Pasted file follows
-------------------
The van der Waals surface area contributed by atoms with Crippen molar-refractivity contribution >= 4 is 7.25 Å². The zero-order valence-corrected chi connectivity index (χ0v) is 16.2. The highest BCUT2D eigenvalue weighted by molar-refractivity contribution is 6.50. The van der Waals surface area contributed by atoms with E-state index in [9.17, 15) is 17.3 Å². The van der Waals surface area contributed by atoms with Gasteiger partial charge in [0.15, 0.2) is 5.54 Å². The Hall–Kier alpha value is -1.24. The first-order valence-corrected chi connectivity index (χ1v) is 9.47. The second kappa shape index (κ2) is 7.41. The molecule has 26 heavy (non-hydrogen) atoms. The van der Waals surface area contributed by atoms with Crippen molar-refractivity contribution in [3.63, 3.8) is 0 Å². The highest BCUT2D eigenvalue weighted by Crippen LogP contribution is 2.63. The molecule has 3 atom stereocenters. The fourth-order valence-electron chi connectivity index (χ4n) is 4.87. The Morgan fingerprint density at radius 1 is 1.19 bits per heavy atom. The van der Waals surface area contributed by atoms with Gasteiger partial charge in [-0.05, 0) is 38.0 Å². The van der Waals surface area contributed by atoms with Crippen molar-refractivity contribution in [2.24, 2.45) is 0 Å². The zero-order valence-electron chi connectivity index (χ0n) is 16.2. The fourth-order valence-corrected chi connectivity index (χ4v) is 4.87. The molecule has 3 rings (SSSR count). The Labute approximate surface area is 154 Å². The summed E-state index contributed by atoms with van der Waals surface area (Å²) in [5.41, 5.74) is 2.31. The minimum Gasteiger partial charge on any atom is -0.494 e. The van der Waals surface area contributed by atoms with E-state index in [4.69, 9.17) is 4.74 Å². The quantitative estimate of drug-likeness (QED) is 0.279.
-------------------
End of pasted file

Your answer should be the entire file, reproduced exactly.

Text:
The van der Waals surface area contributed by atoms with Crippen molar-refractivity contribution >= 4 is 7.25 Å². The zero-order valence-corrected chi connectivity index (χ0v) is 16.2. The highest BCUT2D eigenvalue weighted by molar-refractivity contribution is 6.50. The van der Waals surface area contributed by atoms with E-state index in [9.17, 15) is 17.3 Å². The van der Waals surface area contributed by atoms with Gasteiger partial charge in [0.15, 0.2) is 5.54 Å². The Hall–Kier alpha value is -1.24. The first-order valence-corrected chi connectivity index (χ1v) is 9.47. The second kappa shape index (κ2) is 7.41. The molecule has 26 heavy (non-hydrogen) atoms. The van der Waals surface area contributed by atoms with Crippen molar-refractivity contribution in [3.63, 3.8) is 0 Å². The highest BCUT2D eigenvalue weighted by Crippen LogP contribution is 2.63. The molecule has 3 atom stereocenters. The fourth-order valence-electron chi connectivity index (χ4n) is 4.87. The Morgan fingerprint density at radius 1 is 1.19 bits per heavy atom. The van der Waals surface area contributed by atoms with Gasteiger partial charge in [-0.05, 0) is 38.0 Å². The van der Waals surface area contributed by atoms with Crippen molar-refractivity contribution in [2.24, 2.45) is 0 Å². The zero-order valence-electron chi connectivity index (χ0n) is 16.2. The fourth-order valence-corrected chi connectivity index (χ4v) is 4.87. The molecule has 3 rings (SSSR count). The Labute approximate surface area is 154 Å². The summed E-state index contributed by atoms with van der Waals surface area (Å²) in [5.41, 5.74) is 2.31. The minimum Gasteiger partial charge on any atom is -0.494 e. The van der Waals surface area contributed by atoms with E-state index in [4.69, 9.17) is 4.74 Å². The quantitative estimate of drug-likeness (QED) is 0.279.